bacteria aligned in the spacing between two fibers (AS mode, p < 0.05) but
conversely demotes the adhesion density of the CS mode. These trends result in
the minimum total adhesion density (summation of the modal adhesion densities)
for the MD fibers and emergence of a critical fiber diameter (Dcr)
below which the preferred mode of adhesion changes from AS to the CS mode. Finding the intersection of the linear (R2
= 0.97) and power law curves (R2 = 0.92) fitted to the modal
adhesion density of AS and CS respectively, we estimate that this critical
diameter would be Dcr ~ 313 nm, which is slightly smaller than bacteria diameter. Theoretically, Dcr supports minimum
total adhesion density (summation of
model adhesion density).

Modal adhesion density data disclose strong similarity
between bacteria - surface interactions and vesicle? surface interactions. When
a vesicle comes in contact with a rigid surface, it deforms. Its final shape
and state of the adhesion could be predicted by minimizing the total free
energy of adhesion: Total free energy of adhesion (DGtotal)
= Gain in adhesion energy (DGA) ? Cost terms arise from
the energy required for deformation (DGD) which can be
attributed to different sources such as the curvature energy associated with
the bending the membrane, tension energy associated with increase of the
surface area, and the pressure energy associated with increase in volume.

Here, we use this concept to interpret our
experimental results on the interaction between the rigid cylindrical particle
(fiber) and the cylindrical vesicle (bacterium). For example, our experimental
results for the AF mode show that regardless of the spacing between two fibers,
this mode was never observed for MD fibers. Based on the aforementioned
thermodynamic principles, this observation can be explained as reducing the
fiber diameter increases the local curvature and consequently the cost of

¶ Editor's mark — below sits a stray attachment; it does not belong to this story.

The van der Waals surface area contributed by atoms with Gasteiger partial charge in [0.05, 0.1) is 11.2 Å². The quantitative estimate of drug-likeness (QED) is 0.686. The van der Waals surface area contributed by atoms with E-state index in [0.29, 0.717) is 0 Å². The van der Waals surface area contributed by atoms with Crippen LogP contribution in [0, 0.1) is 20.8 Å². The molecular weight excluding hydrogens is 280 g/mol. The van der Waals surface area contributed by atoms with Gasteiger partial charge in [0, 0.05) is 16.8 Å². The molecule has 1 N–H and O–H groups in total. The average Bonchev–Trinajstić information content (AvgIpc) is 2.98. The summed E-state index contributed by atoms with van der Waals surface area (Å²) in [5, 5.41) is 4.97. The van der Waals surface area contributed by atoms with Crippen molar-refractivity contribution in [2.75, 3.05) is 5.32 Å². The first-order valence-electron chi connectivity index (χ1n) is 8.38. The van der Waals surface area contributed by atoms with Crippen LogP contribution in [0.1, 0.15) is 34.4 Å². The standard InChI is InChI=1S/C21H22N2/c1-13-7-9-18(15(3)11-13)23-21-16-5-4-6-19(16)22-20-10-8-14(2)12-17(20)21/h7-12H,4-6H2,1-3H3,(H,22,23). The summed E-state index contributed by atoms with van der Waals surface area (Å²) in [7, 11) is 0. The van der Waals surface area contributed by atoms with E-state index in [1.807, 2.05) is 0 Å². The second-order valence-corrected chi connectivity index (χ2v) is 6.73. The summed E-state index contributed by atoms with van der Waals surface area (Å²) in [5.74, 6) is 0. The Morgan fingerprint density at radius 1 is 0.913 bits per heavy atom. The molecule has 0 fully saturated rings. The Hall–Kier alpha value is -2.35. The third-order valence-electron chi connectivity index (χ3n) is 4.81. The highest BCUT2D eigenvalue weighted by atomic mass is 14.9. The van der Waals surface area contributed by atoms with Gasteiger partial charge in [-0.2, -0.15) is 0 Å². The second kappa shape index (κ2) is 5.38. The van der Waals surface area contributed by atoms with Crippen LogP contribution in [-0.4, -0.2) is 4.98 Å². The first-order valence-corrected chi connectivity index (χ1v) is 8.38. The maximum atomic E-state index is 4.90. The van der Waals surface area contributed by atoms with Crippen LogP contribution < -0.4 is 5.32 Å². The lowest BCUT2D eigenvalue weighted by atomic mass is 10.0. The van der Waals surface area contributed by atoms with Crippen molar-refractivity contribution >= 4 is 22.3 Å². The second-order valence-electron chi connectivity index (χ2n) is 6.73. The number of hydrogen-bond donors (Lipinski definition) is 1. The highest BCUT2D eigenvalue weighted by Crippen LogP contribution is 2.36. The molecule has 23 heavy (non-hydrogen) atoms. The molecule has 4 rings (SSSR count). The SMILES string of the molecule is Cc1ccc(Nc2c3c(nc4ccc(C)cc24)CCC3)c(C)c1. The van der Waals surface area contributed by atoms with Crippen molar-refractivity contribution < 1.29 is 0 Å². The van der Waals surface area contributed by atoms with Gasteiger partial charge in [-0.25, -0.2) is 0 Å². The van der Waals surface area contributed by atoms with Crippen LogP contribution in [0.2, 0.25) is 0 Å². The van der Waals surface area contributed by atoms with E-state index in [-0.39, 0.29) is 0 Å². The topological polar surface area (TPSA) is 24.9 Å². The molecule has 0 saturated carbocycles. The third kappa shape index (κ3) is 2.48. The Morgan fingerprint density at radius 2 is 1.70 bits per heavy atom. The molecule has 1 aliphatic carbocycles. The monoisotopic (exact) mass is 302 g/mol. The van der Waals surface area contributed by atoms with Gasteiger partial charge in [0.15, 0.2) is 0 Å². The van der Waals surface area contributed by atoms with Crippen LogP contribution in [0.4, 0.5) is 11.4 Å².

deformation, resulting in weak adhesion or desorption of the vesicle [3]. We
observed adhesion in the AF mode for the LD fibers and not for the MD fibers,
because the lower curvature of the LD fibers results in lower cost of deformation
compared with the MD fiber. The AF mode was also observed for the SD fibers
because the small diameter of SD fibers makes it possible for bacteria to
interact with the flat substrate underneath the fibers and gain energy by
adhesion to the flat substrate along sides of the fiber, as shown in the SEM
image of the AF mode in Fig. 1.

3. Effect of the fiber diameter (Df) on the modal density of
adhesion for Sf< Db. AS, CS, CF are the
modes of adhesion illustrated in Figure 1. AF mode attachment density is insignificant
and is not included in the figure.

Following the above energy-based analysis, MD fibers
are less favorable than LD fibers because they provide less contact area and
also increase the cost of adhesion. Adhesion to SD fibers in CF mode is
favorable as it supports adhesion to the flat substrate
underneath the fiber which leads to energy gained due to adhesion. For
separation distances less than bacterial diameter (Sf < Db)
the MD fibers support bacterial adhesion less than SD fibers since they prevent
direct contact of bacteria to


We have utilized nanofiber-textured model surfaces to
study the effect of topographical feature size, spacing, and local curvature on
the adhesion of bacteria at single cell level. We have experimentally
demonstrated the presence of an optimum antifouling topographical geometry. The
thermodynamic principles governing the vesicle-rigid surface interactions were
used to interpret the experimental data. A systematic design methodology for
empirical determination of the optimum antifouling topographical condition for
nanofiber textured surfaces is outlined using an energy-based approach. We
conclude that an appropriately designed local curvature of surface
topographical feature is not only able to reduce the gain in adhesion process
by providing less available binding sites (in all possible adhesion modes) but
also through increasing the cost of deformation. In future, we plan to utilize
the STEP fiber manufacturing platform to generate multi-scale assemblies of
controlled topographical features on surfaces in order to repel microorganisms
of different sizes.


Bryers JD., Biotechnology and Bioengineering,
2008; 100, pp. 1-18.

A.S. Nain et al., Macromolecular
Rapid Communications
2009, 30, pp. 1406-1412.

3.      Chen
JZY et al.,
Review E,
2010, 81, pp. 0119041-9.

See more of this Session: Interfacial Phenomena in Biomaterials

See more of this Group/Topical: Materials Engineering and Sciences Division